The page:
Cade Martin has done it again in creating imaginative work, setting off on a virtual adventure. In this time of sheltering-in-place, where we’re all at home every day, Cade sought to continue his photography work by turning obstacles into tools. Here is Your Virtual Portrait in Cade’s words.
Let’s try something new — a portrait of now.
I’ve been working on a series of tele-photoshoots where — with permission — people are virtually photographed from the safety of their own home. Anyone is welcome – individuals, families, couples, or kids. No animals have shown up as of yet, but if Zoom meetings are any indication, I assume they will.
The approach – I simply photograph subjects through their webcams, creating a portrait right from their living rooms, front porches, yard, etc. – without leaving my studio – to create a “together” but “distanced” photo session.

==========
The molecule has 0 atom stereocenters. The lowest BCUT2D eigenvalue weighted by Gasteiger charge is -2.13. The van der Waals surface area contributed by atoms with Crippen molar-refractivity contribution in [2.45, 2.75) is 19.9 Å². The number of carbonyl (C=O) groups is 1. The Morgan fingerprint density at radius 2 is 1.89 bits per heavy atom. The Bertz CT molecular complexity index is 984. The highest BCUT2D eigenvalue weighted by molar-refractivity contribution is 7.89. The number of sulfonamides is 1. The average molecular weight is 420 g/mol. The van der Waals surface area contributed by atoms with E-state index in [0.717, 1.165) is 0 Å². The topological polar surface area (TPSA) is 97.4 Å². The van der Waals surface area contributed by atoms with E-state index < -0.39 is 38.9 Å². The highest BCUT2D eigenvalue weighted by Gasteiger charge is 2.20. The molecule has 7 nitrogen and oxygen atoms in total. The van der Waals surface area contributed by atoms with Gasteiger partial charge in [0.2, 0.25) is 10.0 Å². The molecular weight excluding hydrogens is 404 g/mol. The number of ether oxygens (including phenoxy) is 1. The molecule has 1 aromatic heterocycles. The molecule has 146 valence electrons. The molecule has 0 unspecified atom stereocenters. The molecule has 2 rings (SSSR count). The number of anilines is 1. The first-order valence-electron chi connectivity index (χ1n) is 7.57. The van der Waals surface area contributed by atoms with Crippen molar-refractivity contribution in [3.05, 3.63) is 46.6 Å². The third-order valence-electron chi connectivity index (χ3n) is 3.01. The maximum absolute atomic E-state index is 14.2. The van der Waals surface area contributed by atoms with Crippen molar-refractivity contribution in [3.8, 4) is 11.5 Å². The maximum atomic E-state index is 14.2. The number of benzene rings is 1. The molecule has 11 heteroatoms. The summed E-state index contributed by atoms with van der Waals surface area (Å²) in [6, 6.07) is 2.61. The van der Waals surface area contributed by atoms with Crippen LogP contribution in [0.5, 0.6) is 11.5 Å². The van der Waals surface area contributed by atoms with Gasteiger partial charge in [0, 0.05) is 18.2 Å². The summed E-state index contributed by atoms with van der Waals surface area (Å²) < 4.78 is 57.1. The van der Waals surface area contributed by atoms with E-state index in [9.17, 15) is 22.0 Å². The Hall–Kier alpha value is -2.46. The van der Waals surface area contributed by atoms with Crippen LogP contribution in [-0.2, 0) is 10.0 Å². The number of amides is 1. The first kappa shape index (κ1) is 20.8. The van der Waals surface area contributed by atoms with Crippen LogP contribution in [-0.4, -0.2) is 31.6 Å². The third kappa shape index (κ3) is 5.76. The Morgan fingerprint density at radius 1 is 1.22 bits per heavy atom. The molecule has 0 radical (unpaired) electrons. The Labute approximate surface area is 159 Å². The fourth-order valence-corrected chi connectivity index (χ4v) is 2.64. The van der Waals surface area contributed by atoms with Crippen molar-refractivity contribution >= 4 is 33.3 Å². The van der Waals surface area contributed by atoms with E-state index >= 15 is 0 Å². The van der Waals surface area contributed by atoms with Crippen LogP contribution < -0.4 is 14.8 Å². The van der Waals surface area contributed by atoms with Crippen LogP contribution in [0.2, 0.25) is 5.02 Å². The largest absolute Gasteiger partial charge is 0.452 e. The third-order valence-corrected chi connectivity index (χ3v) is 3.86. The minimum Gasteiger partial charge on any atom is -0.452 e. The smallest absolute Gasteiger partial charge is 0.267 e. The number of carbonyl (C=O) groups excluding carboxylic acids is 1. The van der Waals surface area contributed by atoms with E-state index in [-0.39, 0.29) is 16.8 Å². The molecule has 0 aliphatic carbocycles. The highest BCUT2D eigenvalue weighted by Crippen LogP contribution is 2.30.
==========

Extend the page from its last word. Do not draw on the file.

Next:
The outcome – I work with what I have. Some webcams are higher resolution than others, and I’m at the fickle mercy of available broadband connectivity. But it’s been an adventure of sorts to embrace the various qualities and imperfections to create something unique and memorable. Some images might be slightly abstract, blurry, or somewhat out of focus. It’s great that every image changes from person to person and environment to environment, so it is an exercise in finding beauty in the unfamiliar.
This pause has allowed me a lot of time to catch up on organizing as well as reflection. Case in point, I stumbled upon a self-portrait that I made in my second-ever basic photography class in college at VCU in Richmond, Virginia. It was a double exposure image created on one negative. For the technically curious, I photographed myself with a tripod, wound the film backward, moved my position in the room, and photographed myself again over the first image — no photoshop trickery.
I wondered and doubted if I could do that now, if I could create such an image today, would I even know how to do it. I think I did it. Though digital, these images are straight images and done all in-camera — one frame with no Photoshop trickery.
Stop on by. Dress however you’d like, this is your portrait. Be yourself – these portraits are just for you, a memento of now.
Follow Cade on Instagram to see more imagery, examples of finding beauty in the unfamiliar.